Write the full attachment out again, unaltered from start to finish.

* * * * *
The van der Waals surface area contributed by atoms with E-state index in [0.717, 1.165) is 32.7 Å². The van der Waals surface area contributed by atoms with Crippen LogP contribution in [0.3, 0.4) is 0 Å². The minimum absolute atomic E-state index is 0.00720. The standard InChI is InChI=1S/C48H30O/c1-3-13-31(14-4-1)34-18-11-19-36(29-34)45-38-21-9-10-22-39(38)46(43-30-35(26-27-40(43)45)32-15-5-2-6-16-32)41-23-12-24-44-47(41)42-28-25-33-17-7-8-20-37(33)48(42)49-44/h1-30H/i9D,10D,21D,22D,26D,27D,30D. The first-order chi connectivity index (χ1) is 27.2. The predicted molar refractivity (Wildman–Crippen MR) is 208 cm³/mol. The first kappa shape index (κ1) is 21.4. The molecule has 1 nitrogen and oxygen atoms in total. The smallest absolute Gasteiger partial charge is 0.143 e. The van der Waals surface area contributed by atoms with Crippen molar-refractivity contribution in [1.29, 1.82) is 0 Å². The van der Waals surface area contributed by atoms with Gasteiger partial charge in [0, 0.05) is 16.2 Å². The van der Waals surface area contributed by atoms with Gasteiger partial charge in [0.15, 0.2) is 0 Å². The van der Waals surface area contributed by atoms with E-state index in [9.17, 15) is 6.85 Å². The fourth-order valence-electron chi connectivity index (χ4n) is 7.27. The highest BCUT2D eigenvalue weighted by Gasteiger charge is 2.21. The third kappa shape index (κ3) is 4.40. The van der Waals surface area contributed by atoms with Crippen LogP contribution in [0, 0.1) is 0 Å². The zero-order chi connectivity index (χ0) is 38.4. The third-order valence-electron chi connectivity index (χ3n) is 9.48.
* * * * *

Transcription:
The van der Waals surface area contributed by atoms with E-state index in [0.717, 1.165) is 32.7 Å². The van der Waals surface area contributed by atoms with Crippen LogP contribution in [0.3, 0.4) is 0 Å². The minimum absolute atomic E-state index is 0.00720. The standard InChI is InChI=1S/C48H30O/c1-3-13-31(14-4-1)34-18-11-19-36(29-34)45-38-21-9-10-22-39(38)46(43-30-35(26-27-40(43)45)32-15-5-2-6-16-32)41-23-12-24-44-47(41)42-28-25-33-17-7-8-20-37(33)48(42)49-44/h1-30H/i9D,10D,21D,22D,26D,27D,30D. The first-order chi connectivity index (χ1) is 27.2. The predicted molar refractivity (Wildman–Crippen MR) is 208 cm³/mol. The first kappa shape index (κ1) is 21.4. The molecule has 1 nitrogen and oxygen atoms in total. The smallest absolute Gasteiger partial charge is 0.143 e. The van der Waals surface area contributed by atoms with Crippen molar-refractivity contribution in [1.29, 1.82) is 0 Å². The van der Waals surface area contributed by atoms with Gasteiger partial charge in [0, 0.05) is 16.2 Å². The van der Waals surface area contributed by atoms with Gasteiger partial charge in [0.15, 0.2) is 0 Å². The van der Waals surface area contributed by atoms with E-state index in [9.17, 15) is 6.85 Å². The fourth-order valence-electron chi connectivity index (χ4n) is 7.27. The highest BCUT2D eigenvalue weighted by Gasteiger charge is 2.21. The third kappa shape index (κ3) is 4.40. The van der Waals surface area contributed by atoms with Crippen LogP contribution in [0, 0.1) is 0 Å². The zero-order chi connectivity index (χ0) is 38.4. The third-order valence-electron chi connectivity index (χ3n) is 9.48.